Part two of this post can be found here.
Just to be sure my title is clear, I’ll say it again: Topping from the bottom is not actually a bad thing.
There are many in the BDSM world who would tell you that it is, or insist on ways a submissive identified person can be too pushy, or ways that a dominant identified person always does ‘x’. It’s bullshit all the way down, folks. Sub and dom and top and bottom exist as labels to be useful and help us meet our desires, not police the way people are functioning. Folks love to say “don’t top from the bottom”, but why exactly shouldn’t you? Whose job is it to decide what a ‘good’ bottom needs to be?
I was reminded of how irksome I find this phenomena—especially the notion of “no topping from the bottom” when I snapped the photo below at Folsom last month. Society of Janus was holding a fundraiser for TASHRA by selling public spankings. The entire thing was clean, safe and incredibly well organized, save the inclusion of one tragic phrase which really annoyed me, so a few days later I tweeted:
— Snarksy (@Snarksy) October 2, 2013
Even if meant in jest, chastising folks in public for “topping from the bottom” can intimidate them out of feeling comfy with negotiation.
— Snarksy (@Snarksy) October 2, 2013
No one replied to these tweets. Sometimes my rants get decent feedback, but not this one. I tagged TASHRA (@kinkhealth) and the Society with no effect; I don’t know if they saw them, but have to assume they might have.
Perhaps my followers didn’t see them either—perhaps they did, and didn’t feel moved to respond. It’s easy for a tweet to get lost (and my account is really quite small.) It’s also easy to ignore how big an issue phrases like “no topping from the bottom” can really be.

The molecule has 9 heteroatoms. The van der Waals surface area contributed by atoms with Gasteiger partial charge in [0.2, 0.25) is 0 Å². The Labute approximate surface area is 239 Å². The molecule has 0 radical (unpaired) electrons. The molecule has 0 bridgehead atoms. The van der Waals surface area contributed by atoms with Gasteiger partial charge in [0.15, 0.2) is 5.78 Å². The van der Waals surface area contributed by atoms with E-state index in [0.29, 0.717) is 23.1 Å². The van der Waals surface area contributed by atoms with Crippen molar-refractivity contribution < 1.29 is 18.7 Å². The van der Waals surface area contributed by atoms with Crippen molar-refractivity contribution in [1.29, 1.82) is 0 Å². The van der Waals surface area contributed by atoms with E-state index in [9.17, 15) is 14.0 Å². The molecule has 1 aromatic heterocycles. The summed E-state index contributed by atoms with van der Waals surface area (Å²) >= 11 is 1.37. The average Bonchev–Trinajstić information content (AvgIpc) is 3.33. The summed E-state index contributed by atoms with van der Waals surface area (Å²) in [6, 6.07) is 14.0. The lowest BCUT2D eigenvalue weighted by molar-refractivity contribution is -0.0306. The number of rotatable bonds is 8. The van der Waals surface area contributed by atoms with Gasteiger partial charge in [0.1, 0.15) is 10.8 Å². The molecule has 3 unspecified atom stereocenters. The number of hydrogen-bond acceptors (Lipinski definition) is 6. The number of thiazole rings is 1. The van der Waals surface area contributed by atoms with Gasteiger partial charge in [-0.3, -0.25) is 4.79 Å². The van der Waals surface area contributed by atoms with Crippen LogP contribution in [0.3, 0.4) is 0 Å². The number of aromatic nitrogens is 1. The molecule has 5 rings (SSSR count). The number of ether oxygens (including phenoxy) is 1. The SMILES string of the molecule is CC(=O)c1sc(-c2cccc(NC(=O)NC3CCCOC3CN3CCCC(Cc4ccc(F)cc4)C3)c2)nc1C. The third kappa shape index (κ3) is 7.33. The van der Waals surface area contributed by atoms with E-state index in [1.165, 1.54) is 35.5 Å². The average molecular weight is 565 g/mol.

It doesn’t actually matter if people read the tweets, and I am not trying to lash out against the SoJ—I’ve never had a reason to dislike them in the past. But this issue is important and I don’t think everyone truly understands that. Part of what made that sign so upsetting to me was that the SoJ was soliciting ‘noobs’ off the street, trying to persuade passersby that if they were new and curious, the spanking booth was a safe way to explore. I understand their point—in a highly public space, with skilled practitioners, you very well might be able to safely explore an impact play you are curious about and don’t currently have access too.
But I had to wonder about the impact of their sign. It made me feel anxious just reading it—and I have experience in the community, and understood the supposed context for the humor. What about someone who is new? While the guy with the bullhorn outside the booth kept giving props to the importance of consent, the sign right next to him was suggesting something else. Even in jest, that sign was suggesting that you might be less cool if you speak up and articulate your desires.
There is a pressure, represented by the SoJ sign, but found throughout the BDSM community, to not really articulate your desires fully. This pressure is not necessary. In a culture that makes honest sexual communication hard, only those who are seeking to abuse benefit by making this communication even harder. I think the SoJ should have known better when they put up that sign, but I also think they lost out as much as we did. I really believe they wanted to have a safe and consensual environment; they got swept up by an unhealthy rhetoric that is so pervasive, it is hard for most of us to even see it for what it is.
No topping from the bottom is often a way of telling subs “don’t negotiate too hard, don’t risk not being sexy enough.” I don’t think the Society of Janus wanted that anymore than I do. Yet, the punchline of the “your domme is always right” joke is steeped in a seriously fucked up reality about abuse and communication in the BDSM community.
In a few days I’ll be posting a part exploring this dynamic more, but for now, I just want to leave it at this: Topping from the bottom is not actually a bad thing, and you’re not doing the kink scene any favors if you try to say it is.